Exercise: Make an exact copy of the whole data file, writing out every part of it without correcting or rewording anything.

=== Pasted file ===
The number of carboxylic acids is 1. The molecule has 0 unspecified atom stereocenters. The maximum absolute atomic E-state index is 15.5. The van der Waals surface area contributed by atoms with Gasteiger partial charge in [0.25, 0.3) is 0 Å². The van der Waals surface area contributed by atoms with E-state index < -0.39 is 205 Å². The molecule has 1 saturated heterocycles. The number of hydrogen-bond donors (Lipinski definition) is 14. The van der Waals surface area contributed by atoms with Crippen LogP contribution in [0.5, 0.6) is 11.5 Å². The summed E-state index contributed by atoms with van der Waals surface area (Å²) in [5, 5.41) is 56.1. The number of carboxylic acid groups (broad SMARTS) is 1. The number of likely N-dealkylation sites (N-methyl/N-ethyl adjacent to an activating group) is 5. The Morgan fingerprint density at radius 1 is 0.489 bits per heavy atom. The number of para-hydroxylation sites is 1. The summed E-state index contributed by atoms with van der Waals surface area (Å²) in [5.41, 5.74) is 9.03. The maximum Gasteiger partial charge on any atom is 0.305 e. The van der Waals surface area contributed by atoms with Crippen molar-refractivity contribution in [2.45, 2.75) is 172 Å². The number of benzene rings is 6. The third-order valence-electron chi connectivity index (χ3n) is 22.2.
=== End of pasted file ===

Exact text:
The number of carboxylic acids is 1. The molecule has 0 unspecified atom stereocenters. The maximum absolute atomic E-state index is 15.5. The van der Waals surface area contributed by atoms with Gasteiger partial charge in [0.25, 0.3) is 0 Å². The van der Waals surface area contributed by atoms with E-state index < -0.39 is 205 Å². The molecule has 1 saturated heterocycles. The number of hydrogen-bond donors (Lipinski definition) is 14. The van der Waals surface area contributed by atoms with Crippen LogP contribution in [0.5, 0.6) is 11.5 Å². The summed E-state index contributed by atoms with van der Waals surface area (Å²) in [5, 5.41) is 56.1. The number of carboxylic acid groups (broad SMARTS) is 1. The number of likely N-dealkylation sites (N-methyl/N-ethyl adjacent to an activating group) is 5. The Morgan fingerprint density at radius 1 is 0.489 bits per heavy atom. The number of para-hydroxylation sites is 1. The summed E-state index contributed by atoms with van der Waals surface area (Å²) in [5.41, 5.74) is 9.03. The maximum Gasteiger partial charge on any atom is 0.305 e. The van der Waals surface area contributed by atoms with Crippen molar-refractivity contribution in [2.45, 2.75) is 172 Å². The number of benzene rings is 6. The third-order valence-electron chi connectivity index (χ3n) is 22.2.